Breakfast and lunch had long been abandoned by the time Wright took the restaurant’s reins, but he reintroduced a lunch menu and offered both lunch and dinner until Ruthie’s restaurant opened on the mountain in the winter of 1983-84. Then he concentrated on dinner, which allowed him to ski during the day.In its heyday, the Skiers Chalet occupied a prime spot at the base of the mountain. Lift One, long before the gondola was built on The Little Nell side of the ski area, was the hub of activity. But when the original lift was replaced by Lift 1A in 1971-72, the crowds no longer skied past the chalet. The bottom terminus of the new lift was farther up the hill.”We started our long slide when they closed Chair One in ’71,” Wright said. “Business isn’t nearly what it used to be.”Old-timers remember when the restaurant was mobbed each night. A crowd lined up outside the door, waiting for a table.”There was always a line that went out to the street,” recalled Guy Alciatore. “They’d always have hot wine available for the poor slobs like me out in the street.”
Today, no one just happens by the steakhouse. Located up steep and often icy South Aspen Street, it is off the beaten path to all but the loyal legions who tromp up the hill for a seat at their favorite table. If they’re lucky, the table is in front of one of the dining room’s twin fireplaces.With servers who’ve been working at the steakhouse longer than most Aspen restaurants have been in existence, regulars know they’ll find a congenial atmosphere along with a distinctly unpretentious menu, matched by unpretentious prices. The $22 Skier’s Special – a filet, hefty baked potato, salad and vegetables – is the kind of entree that has gained the steakhouse a following.”It’s the same steak that goes for $58.50 at —-,” waiter Tony Petrocco confides to a table of diners, finishing the sentence with the name of one of Aspen’s far pricier establishments.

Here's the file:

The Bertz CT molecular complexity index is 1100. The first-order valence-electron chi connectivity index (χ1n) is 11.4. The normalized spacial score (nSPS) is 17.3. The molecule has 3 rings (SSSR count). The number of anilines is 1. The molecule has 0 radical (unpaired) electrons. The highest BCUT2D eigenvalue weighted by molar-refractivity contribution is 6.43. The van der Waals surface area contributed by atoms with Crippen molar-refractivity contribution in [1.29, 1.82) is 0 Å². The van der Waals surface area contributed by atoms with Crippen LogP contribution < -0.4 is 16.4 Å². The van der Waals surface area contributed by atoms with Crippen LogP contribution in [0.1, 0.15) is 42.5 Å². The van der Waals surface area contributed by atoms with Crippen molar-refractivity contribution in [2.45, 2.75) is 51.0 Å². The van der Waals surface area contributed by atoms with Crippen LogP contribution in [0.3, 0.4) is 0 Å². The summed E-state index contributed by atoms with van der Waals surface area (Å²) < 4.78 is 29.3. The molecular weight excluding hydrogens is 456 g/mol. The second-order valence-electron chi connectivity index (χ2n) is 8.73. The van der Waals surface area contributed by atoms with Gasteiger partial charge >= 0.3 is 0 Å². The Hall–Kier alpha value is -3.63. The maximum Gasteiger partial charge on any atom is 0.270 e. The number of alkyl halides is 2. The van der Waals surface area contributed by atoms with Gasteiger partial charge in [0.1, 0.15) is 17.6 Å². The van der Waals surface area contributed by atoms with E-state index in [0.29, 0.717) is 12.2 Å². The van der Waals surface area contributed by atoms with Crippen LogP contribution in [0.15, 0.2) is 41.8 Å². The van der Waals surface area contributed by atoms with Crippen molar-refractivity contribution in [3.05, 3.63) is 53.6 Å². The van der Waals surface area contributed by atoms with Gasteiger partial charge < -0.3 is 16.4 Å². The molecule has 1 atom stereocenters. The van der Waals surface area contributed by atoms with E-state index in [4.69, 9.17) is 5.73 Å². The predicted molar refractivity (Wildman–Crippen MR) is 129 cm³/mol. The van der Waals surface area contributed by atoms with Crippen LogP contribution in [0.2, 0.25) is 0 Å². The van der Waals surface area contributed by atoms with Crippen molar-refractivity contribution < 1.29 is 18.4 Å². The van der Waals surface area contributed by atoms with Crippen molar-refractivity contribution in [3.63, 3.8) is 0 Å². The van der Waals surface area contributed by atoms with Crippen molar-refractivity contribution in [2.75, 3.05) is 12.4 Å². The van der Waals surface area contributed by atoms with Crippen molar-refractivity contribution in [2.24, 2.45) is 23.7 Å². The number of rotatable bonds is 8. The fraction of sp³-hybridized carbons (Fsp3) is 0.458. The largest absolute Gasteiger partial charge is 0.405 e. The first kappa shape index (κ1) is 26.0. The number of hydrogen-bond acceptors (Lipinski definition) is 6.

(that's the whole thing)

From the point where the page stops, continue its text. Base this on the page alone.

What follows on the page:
In his 21st season at the steakhouse, Petrocco has done everything except cook.”I recognize just about everybody who walks in the door,” he said. ” A stranger walks in there and you go ‘how did you find the place?'”Our clientele is kind of strange. Ninety percent of the people who walk in the door have been there before – with their parents,” Petrocco continued.”On any given night, it’s rare to have a customer who hasn’t been here before,” Wright agreed. “That’s a double-edged sword because you have to have new customers.”Mary Marston, now a server at the steakhouse, has worked a variety of jobs at the restaurant since she joined the staff in 1984. It’s the only restaurant she’d drive all the way from Basalt for, she said.
“I love the Chalet. I’m going to miss it,” added Marston, echoing the sentiments she’s hearing from a lot of her customers these days.As for the work environment there: “You find something like the Chalet – that happens once in a lifetime,” she said.”It’s old Aspen,” said Petrocco, who plans to leave the valley after the restaurant closes.”It’s a shame,” Alciatore sighed. “I think it’s a loss for Aspen. I get very nostalgic when I go there. I’ll miss it a lot.”Janet Urquhart’s e-mail address is firstname.lastname@example.org